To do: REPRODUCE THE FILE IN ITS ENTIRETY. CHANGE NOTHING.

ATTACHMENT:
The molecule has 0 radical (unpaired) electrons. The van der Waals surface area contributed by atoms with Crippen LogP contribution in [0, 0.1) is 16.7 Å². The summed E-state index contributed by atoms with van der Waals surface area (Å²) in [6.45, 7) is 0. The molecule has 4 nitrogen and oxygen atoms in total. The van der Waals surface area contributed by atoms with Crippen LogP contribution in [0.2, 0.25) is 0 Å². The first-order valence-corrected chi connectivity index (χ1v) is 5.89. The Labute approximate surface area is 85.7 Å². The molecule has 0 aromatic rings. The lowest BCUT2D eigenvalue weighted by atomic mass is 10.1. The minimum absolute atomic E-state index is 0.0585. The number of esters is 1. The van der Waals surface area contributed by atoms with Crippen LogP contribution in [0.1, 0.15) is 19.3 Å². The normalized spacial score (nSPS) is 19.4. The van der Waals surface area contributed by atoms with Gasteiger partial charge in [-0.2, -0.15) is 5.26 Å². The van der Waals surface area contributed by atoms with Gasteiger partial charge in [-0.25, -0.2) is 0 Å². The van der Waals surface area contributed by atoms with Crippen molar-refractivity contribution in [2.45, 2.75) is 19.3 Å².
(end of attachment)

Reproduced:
The molecule has 0 radical (unpaired) electrons. The van der Waals surface area contributed by atoms with Crippen LogP contribution in [0, 0.1) is 16.7 Å². The summed E-state index contributed by atoms with van der Waals surface area (Å²) in [6.45, 7) is 0. The molecule has 4 nitrogen and oxygen atoms in total. The van der Waals surface area contributed by atoms with Crippen LogP contribution in [0.2, 0.25) is 0 Å². The first-order valence-corrected chi connectivity index (χ1v) is 5.89. The Labute approximate surface area is 85.7 Å². The molecule has 0 aromatic rings. The lowest BCUT2D eigenvalue weighted by atomic mass is 10.1. The minimum absolute atomic E-state index is 0.0585. The number of esters is 1. The van der Waals surface area contributed by atoms with Crippen LogP contribution in [0.1, 0.15) is 19.3 Å². The normalized spacial score (nSPS) is 19.4. The van der Waals surface area contributed by atoms with Gasteiger partial charge in [-0.2, -0.15) is 5.26 Å². The van der Waals surface area contributed by atoms with Gasteiger partial charge in [-0.25, -0.2) is 0 Å². The van der Waals surface area contributed by atoms with Crippen molar-refractivity contribution in [2.45, 2.75) is 19.3 Å².